Which one would be the other Rose? I’m not sure. They’re both pretty fantastic.
Meanwhile, Kickstarter continues to rise (seriously, thank you), and I am plotting the ways in which I will pile futons and pillows into the studio space and make all of my contributors little nests to work in.
Contributors to issue one of twenty-four magazine
presented in no particular order
singing its heart our with Rose Ginsberg
Rose’s official bio:
Rose Ginsberg is an NYC-based stage director who enjoys political theatre, experimental music theatre, classic plays, and everything in between. Favorite directing credits include Ethan’s People (Midtown International Theatre Festival, nominated for 4 awards; Manhattan Theatre Source); Hourglass (Planet Connections Theatre Festivity, Winner, Best Playwriting Short Form; Shakespeare & Company, Lenox, MA; Variations Theatre Group Harvest One-Act Play Festival, Finalist, Best Play); Jean Anouilh’s Antigone (Manhattan Repertory Theatre), and numerous new one-act plays for ESPA’s Detention series (Jimmy’s No. 43). Rose is an artistic associate at the Looking Glass Theatre, where she has helmed more than 10 productions, including Ready, Set, Story!: How Katie Saved the Sneaky Spider’s Tales, The Taming of the Shrew, and benefit productions of The Vagina Monologues (2007, 2011) and A Memory, A Monologue, A Rant, and a Prayer (2010, upcoming 2012) for Eve Ensler’s V-Day Campaign. Her work has also been seen at the Flea Theatre, ArtHouse, Ensemble Studio Theatre, Dixon Place, the Brooklyn Heights Public Library, Central Park, and the High Line. Rose is a graduate of Barnard College and a student at Primary Stages’ Einhorn School of Performing Arts.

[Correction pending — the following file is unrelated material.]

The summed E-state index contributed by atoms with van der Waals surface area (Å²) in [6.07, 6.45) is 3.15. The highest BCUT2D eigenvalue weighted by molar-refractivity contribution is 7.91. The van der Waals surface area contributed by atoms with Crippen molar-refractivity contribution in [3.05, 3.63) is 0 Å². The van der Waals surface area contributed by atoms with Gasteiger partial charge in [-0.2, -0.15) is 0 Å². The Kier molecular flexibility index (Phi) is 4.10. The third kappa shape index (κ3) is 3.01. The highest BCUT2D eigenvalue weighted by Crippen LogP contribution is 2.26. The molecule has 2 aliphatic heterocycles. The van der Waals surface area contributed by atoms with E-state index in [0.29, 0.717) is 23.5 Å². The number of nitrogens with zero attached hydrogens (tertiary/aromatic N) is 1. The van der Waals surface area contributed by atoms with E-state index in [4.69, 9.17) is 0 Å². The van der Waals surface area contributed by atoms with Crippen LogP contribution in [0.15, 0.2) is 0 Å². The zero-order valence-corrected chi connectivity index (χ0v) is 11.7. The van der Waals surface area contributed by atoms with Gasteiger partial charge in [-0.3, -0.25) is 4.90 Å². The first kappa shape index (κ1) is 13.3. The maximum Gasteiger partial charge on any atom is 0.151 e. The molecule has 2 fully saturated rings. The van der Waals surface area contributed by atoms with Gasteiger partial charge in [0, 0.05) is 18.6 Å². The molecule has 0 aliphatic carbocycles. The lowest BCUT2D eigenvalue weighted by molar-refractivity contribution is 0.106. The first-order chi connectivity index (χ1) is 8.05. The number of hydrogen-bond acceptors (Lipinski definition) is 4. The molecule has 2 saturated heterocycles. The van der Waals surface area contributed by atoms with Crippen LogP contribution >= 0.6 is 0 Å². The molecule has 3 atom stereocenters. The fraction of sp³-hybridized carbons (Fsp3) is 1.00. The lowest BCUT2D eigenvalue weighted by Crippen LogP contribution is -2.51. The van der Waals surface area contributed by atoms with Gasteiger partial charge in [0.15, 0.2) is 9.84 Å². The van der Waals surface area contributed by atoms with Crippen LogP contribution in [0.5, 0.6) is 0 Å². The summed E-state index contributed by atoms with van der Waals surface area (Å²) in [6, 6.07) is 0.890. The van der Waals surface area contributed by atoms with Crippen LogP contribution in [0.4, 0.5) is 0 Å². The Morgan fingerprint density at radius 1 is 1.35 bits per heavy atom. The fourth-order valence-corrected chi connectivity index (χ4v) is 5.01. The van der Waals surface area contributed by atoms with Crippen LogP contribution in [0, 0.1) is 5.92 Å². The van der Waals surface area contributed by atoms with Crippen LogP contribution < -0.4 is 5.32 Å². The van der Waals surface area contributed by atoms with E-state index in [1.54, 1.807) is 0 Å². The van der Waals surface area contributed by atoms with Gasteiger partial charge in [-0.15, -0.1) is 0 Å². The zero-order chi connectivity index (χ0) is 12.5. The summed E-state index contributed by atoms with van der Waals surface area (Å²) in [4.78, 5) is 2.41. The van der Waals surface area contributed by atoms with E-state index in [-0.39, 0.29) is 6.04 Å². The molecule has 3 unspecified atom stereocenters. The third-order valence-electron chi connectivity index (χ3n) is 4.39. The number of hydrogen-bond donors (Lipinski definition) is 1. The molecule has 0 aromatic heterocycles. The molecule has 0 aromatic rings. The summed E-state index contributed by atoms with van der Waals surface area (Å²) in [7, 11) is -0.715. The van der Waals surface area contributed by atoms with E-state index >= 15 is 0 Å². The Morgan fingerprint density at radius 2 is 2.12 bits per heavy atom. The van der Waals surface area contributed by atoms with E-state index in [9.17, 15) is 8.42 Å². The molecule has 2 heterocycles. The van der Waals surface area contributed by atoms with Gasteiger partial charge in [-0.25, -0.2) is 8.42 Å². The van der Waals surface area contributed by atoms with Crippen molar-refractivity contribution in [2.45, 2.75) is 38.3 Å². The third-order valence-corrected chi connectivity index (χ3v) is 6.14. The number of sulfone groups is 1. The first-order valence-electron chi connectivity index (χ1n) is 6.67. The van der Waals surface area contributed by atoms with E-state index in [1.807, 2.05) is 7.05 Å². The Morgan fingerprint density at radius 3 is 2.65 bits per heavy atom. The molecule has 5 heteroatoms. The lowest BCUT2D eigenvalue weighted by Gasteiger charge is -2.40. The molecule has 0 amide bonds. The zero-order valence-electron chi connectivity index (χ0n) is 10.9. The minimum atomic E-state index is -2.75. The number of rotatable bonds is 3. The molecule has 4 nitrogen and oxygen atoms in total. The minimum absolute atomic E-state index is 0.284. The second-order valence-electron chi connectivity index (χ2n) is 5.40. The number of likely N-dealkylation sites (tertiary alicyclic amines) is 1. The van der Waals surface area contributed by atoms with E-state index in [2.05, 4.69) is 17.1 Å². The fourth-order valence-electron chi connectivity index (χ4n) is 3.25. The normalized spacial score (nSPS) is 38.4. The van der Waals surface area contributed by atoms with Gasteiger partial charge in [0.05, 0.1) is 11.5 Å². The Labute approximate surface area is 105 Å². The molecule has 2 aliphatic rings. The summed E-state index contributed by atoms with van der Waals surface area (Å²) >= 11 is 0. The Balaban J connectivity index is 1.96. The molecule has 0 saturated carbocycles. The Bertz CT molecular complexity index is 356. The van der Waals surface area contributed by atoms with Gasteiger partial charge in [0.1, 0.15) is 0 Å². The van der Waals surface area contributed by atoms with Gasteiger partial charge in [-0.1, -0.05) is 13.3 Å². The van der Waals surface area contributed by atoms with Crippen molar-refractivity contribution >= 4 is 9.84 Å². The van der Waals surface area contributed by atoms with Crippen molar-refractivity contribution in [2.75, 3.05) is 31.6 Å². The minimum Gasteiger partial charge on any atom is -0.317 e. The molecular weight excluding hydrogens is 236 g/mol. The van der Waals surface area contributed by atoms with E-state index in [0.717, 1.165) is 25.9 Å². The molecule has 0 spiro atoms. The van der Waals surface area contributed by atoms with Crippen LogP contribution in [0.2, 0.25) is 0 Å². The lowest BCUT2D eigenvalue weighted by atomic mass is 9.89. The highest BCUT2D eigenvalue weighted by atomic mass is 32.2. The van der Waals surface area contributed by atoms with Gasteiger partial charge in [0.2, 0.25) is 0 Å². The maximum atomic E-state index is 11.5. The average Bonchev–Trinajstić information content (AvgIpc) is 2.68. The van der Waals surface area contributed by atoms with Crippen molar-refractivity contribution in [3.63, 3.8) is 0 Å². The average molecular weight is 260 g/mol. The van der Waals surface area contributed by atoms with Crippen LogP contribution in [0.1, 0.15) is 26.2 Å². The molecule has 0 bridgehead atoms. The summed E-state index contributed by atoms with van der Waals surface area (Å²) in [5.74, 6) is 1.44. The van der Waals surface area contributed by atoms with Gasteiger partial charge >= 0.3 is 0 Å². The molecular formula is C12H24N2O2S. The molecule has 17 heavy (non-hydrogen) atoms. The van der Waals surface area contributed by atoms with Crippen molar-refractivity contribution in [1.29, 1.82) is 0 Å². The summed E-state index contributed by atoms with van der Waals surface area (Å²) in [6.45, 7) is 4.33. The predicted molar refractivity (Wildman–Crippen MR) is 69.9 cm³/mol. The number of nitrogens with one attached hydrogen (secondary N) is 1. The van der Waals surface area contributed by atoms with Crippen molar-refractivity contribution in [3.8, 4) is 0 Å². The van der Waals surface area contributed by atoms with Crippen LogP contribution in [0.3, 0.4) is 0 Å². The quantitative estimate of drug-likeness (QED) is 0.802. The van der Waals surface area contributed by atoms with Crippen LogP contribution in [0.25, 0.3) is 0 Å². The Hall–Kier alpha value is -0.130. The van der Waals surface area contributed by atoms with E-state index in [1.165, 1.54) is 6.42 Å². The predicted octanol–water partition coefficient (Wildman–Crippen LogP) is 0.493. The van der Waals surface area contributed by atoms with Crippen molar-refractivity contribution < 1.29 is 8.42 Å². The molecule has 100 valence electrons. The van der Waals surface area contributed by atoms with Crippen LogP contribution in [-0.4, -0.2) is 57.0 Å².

Rose and I haven’t seen one another regularly since college, and I think that is a shame. Once, for a show of hers when we were both undergrads, I failed to find a black suit with yellow pinstripes. Instead, we decided to paint pinstripes onto a plain black suit, consequently covering me in yellow paint and sending Rose into fits of delighted giggling. To this day I wonder what happened to that suit.
Similar to Elissa’s work on the Skryker, that production was so clearly the result of a talented director delving deep into their library of works to try and find something new. The show was The Coronation Voyage. And similar to Elissa, Rose is a stunningly talented director who is wonderful to work with. She is opinionated, gleeful, wise and feisty. Not feisty in the way of small children who want their way; feisty in the way of a decisive woman who knows the kind of world she wants to live in, and will see that world come to life, damnit.
This afternoon I saw Rose’s most recent show at the Looking Glass Theater. The show was A Memoir, A Monologue, A Rant And A Prayer, a performance to benefit V-Day and raise funding for organizations in New York working to end violence against women. Twelve performers in a black box theater, simple words and a cause. Hard topics, rape and violence and systemic oppression and war, handled deftly and presented in turns with gentle feeling and outright rage. I cried. I haven’t cried so much at a show in years.
During the curtain call the actors raised their hands and clapped to Rose in booth above our heads, cheering, and she waved and clapped right back.
If that wasn’t enough, Rose can sing like nobody’s business. How much singing will we do in the magazine? I don’t know. I hope at least a little, in celebration.
I reconnected with Rose a year ago at a friend’s live band karaoke birthday party, and watched from the audience awestruck as she nailed a song I don’t even remember. It’s not just that she can sing; it’s that you put her on a stage and she goes for it, sings her heart out and no looking back.
I remember her throwing her head back to hit the slippery notes of the bridge, and the band leader afterward telling her that no one ever hits the bridge. I remember the admiration in his voice and the way he shook her hand, as though she was slightly unreal. No one ever hits that bridge. Except Rose. Every time.
Thank you for joining twenty-four, Rose! Congratulations on the run of your fantastic show!